The Health Insurance Portability and Accountability Act (HIPAA) of 1996 mandates significant changes in the legal and regulatory environments governing the provision of health benefits, the delivery and payment of healthcare services, and the security and confidentiality of individually identifiable, protected health information.
HIPAA makes it easier for individuals and small businesses to get and keep health insurance. To reduce the cost of health insurance, HIPAA also includes an administrative simplification section to encourage electronic transactions. Due to the electronic transactions, HIPAA also has a host of new regulations to assure the security and privacy of electronically stored medical data. The regulations set standards for electronic transactions, the privacy of all medical records and all identifiable health information and the security of electronically stored information.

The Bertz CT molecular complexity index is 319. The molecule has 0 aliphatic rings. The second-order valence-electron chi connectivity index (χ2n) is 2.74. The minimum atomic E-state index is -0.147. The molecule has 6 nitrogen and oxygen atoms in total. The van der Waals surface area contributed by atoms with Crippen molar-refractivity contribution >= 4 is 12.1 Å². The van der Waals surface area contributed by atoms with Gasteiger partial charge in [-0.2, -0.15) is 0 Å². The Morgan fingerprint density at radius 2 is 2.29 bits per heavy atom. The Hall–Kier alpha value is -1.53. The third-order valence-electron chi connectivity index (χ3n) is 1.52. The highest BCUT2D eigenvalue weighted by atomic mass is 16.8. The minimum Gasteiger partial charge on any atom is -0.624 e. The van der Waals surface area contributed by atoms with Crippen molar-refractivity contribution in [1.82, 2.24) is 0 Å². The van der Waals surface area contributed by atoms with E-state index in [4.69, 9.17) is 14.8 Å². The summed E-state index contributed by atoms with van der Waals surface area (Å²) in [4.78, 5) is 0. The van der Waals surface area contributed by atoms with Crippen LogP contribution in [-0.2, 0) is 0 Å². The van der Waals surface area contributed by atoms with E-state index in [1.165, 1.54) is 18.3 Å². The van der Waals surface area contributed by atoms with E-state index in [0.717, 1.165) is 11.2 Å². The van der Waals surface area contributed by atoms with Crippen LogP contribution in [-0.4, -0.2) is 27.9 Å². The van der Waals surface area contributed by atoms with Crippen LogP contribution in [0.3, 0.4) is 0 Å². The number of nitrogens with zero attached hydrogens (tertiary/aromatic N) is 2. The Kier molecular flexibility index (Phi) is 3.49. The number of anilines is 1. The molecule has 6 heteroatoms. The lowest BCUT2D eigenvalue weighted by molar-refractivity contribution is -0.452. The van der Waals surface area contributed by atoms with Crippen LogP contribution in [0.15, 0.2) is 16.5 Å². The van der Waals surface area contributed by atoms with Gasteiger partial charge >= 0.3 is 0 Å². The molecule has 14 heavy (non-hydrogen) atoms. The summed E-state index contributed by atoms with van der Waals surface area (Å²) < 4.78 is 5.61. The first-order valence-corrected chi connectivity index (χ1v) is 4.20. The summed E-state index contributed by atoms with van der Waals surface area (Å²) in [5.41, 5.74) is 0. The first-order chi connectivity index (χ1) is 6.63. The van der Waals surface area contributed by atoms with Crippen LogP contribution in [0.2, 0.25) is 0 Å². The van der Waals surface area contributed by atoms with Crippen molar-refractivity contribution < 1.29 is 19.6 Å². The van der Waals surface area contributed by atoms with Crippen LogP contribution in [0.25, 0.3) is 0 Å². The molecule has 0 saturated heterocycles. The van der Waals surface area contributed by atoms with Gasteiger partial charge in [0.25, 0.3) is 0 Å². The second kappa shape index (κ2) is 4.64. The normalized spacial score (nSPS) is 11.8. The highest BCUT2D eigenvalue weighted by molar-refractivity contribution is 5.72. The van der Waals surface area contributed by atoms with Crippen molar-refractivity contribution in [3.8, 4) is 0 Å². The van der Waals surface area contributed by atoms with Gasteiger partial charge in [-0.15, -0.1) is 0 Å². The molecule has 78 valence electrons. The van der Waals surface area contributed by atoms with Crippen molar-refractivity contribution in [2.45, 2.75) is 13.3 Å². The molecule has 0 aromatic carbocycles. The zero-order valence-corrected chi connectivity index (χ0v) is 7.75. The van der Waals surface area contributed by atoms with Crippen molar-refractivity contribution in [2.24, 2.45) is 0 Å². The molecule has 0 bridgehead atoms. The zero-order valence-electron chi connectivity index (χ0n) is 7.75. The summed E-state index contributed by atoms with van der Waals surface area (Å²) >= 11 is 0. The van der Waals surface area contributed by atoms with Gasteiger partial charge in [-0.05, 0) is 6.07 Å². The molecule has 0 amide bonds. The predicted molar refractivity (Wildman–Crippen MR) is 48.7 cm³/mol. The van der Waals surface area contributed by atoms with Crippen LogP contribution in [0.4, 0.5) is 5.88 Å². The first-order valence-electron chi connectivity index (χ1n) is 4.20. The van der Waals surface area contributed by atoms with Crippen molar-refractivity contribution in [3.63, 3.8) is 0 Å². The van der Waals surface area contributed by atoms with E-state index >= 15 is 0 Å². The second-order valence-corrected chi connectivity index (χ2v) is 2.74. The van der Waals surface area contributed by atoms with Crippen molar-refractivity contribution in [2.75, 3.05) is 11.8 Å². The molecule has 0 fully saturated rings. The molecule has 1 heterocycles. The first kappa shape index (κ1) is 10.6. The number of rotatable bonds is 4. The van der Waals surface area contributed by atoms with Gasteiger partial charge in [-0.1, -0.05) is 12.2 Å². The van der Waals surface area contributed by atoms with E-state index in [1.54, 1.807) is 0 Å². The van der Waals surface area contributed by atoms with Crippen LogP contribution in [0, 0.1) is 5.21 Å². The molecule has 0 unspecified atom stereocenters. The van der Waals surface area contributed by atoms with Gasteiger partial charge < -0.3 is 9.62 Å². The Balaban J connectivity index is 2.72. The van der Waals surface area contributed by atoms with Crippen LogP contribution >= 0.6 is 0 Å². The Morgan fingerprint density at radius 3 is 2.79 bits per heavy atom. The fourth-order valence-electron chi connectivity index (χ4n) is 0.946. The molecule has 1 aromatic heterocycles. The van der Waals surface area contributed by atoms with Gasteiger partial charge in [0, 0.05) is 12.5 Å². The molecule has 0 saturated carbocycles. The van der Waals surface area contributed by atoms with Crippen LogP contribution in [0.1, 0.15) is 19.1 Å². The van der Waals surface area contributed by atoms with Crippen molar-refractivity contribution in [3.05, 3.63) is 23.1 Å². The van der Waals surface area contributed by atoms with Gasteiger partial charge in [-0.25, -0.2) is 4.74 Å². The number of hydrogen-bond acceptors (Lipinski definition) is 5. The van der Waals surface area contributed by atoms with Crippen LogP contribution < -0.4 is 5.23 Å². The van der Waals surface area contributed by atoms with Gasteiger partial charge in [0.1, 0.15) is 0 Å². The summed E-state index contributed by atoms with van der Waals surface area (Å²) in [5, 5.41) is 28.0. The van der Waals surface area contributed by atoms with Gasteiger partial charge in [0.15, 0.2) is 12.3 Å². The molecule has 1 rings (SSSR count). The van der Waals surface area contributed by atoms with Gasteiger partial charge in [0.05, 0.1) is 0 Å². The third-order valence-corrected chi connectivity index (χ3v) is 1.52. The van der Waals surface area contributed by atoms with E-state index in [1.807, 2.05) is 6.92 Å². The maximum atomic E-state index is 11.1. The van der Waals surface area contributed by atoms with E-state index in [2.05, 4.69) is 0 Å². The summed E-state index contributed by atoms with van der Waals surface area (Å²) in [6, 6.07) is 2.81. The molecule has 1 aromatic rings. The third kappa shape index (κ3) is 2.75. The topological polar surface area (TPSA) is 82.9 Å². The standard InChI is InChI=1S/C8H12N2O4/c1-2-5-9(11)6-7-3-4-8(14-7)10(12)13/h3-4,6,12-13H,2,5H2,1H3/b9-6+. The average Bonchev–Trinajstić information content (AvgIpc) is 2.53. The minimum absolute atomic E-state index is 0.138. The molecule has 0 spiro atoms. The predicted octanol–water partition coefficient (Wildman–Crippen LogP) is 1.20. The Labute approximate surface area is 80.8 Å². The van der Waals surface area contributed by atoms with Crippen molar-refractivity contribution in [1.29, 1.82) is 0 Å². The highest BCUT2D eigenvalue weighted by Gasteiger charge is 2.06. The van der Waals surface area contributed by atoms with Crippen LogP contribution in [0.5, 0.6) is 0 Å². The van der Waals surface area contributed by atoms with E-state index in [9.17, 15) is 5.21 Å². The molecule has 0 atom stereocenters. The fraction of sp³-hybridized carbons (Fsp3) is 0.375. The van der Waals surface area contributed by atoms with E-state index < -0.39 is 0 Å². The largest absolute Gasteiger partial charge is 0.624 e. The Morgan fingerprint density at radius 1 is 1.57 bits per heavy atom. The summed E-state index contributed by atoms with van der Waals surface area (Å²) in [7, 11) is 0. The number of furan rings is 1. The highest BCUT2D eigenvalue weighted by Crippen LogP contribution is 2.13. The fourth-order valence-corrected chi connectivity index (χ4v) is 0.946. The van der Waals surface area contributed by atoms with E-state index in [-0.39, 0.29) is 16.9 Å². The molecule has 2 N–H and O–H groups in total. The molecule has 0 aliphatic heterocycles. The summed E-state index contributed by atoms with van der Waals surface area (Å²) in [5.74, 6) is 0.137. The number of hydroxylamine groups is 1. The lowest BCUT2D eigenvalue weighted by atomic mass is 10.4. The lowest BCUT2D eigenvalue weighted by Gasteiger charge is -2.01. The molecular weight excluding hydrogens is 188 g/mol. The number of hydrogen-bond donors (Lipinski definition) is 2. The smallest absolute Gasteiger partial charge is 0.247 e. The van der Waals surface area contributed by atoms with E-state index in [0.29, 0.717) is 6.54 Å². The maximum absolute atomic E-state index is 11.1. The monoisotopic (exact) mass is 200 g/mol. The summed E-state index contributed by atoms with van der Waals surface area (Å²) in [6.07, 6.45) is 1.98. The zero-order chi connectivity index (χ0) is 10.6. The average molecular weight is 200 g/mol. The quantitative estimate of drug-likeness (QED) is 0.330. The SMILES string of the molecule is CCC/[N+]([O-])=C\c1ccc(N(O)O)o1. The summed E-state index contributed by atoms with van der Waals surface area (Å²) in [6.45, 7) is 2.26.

To be compliant, a healthcare practice must implement procedures mto provide patients access to their medical information including providing copies at their request, an ability to make amendments their records, and accountings of any and all disclosures made of their medical information for any use other than treatment, payment, and firm operations
Each practice must notify each patient of these rights with a “Notice of Privacy Practices.” This notice must include the patient’s rights, the practice’s HIPAA policies, and the address of where to complain.
Fines, penalties and possible jail time can be imposed for non-compliance.